Charny says the first aim of the book is intended as a powerful statement of respect and caring for the Armenian people and never-to-be-compromised integrity in memory of the tragic Armenian Genocide. The second is a delicate issue, certainly for Jewish readers. The author says that for some years now there has been a huge tension between those who believe that Israel should be honored and supported unconditionally and that any serious criticism of Israel is in truth a throwback to antisemitism from non-Jews and self-hatred from Jews. Charny adds: "I feel very strongly that the true answer is that our support and love for Israel -- just as is the case for the United States or any other country in our world -- needs to include authentic and genuine critical responses and expressions of protest against the (in truth inescapable) errors and wrongdoings of a country. In this respect, this book is a challenge to what I believe is ethical and intellectual maturity."
The work begins with the story - in effect a 'political whodunit' - of what became a very famous First International Conference on the Holocaust and Genocide in Tel Aviv in 1982. Israel made a titanic effort to close the conference after beginning with demands on us to remove the subject of the Armenian Genocide from the deliberations, then proceeded unbelievably to demand of us to cancel the participation of all Armenian scholars and then progressed to demands to cancel the entire conference. The government explained its serious efforts at blatant academic suppression on the basis of threats it claimed were made by Turkey, the original perpetrator of the Armenian Genocide and to this day the continuing denier of the very event of the genocide. At first, Israel said that Turkey was threatening to harm (kill?) Jews in Turkey if Israel proceeded with the subject, and then went on to emphasize Turkey was threatening to cut off the escape routes of Jews from Iran and Syria.
Why is the story a 'whodunit?' The story Charny tells is based on previously SECRET classified documents of Israel's Ministry of Foreign Affairs (these documents have now been released after many years, but this book is probably the first public consideration of them). Charny says: "Strangely, the more than surprising developments that are seen even make this a fun read of an adventure story, but of course the issue it raises is enormously serious, and I found that I had no choice but to go on in later chapters to the question of how Israel to this day shamefully engages in denials not only of the Armenian Genocide but of virtually all other genocides as they take place in our world. Our people who should be leaders in empathy, caring and a battle to rid human society of genocide are failing seriously. Indeed, we go on to meet up with some of the facts of how Israel's enormous arms trade to this moment very much includes even selling arms to countries that are committing genocide at the time or who are seen as threats for committing genocide. Thus, Armenians who should be our dear brothers as two peoples who suffered major genocides in the 20th century have seen us selling disastrous arms to Azerbaijan."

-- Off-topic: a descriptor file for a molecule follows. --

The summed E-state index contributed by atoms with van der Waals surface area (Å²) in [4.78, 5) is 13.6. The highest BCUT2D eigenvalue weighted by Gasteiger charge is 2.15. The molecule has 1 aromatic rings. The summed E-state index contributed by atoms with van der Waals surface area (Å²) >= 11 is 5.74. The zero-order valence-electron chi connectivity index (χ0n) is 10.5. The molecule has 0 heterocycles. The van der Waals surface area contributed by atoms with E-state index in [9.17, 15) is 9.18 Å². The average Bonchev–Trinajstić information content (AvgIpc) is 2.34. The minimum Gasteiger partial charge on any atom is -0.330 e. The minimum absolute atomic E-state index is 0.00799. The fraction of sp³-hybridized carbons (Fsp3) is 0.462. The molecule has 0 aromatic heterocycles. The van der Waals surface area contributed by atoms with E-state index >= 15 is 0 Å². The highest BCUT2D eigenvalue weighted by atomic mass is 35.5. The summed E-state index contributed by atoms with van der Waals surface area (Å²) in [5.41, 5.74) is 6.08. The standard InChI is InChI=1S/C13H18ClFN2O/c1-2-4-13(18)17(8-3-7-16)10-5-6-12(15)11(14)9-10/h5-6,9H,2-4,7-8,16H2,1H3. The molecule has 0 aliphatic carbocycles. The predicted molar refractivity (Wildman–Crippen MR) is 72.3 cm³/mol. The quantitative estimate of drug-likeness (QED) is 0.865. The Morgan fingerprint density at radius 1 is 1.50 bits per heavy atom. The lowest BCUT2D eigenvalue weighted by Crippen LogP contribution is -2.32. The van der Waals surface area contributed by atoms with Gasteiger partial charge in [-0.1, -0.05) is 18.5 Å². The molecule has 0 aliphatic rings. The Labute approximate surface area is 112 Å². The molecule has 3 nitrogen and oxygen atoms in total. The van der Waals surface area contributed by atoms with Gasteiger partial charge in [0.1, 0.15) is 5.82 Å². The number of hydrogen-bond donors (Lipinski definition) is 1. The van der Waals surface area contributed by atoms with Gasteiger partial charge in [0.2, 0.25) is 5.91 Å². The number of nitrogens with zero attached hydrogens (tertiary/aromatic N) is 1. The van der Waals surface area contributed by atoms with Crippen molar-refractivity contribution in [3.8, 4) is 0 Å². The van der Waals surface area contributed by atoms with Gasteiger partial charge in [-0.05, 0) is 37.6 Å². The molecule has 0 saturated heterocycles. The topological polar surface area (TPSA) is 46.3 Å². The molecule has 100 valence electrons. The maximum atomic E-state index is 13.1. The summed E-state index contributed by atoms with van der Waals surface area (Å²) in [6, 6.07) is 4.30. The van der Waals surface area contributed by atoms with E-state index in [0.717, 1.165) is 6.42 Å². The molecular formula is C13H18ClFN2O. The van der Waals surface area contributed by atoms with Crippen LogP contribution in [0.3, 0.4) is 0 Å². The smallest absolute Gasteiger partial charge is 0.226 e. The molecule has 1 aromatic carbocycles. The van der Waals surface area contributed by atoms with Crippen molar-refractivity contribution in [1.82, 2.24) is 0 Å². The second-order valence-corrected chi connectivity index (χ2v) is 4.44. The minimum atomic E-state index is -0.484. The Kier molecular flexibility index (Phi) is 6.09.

Many readers will also be fascinated at the penetrating reports of how Elie Wiesel and Shimon Peres, two beloved greats in Israeli and indeed world history, were active leaders of the efforts to destroy the conference.
There are also three other memorable chapters by 'a Turk, an Armenian, and a Jew' who consider various aspects of the 1982 conference and of denials of genocides. The Turk is a fearless publisher who spent many years in Turkish jails because of the truths that he published (Ragip Zarakolu). The Armenian is a distinguished Armenian American professor and leader of the Armenian people who played a significant role in the conference and was one of the early writers on the Armenian Genocide (Richard Hovannisian). The Jew is an outstanding professional who today is responsible for building new Holocaust museums in many places around the world, and who for a good number of years was the Research Director who was responsible for selecting all the artifacts that are displayed in the pathbreaking U.S. Holocaust Museum in Washington, D.C. (Michael Berenbaum).
implications for mankind.
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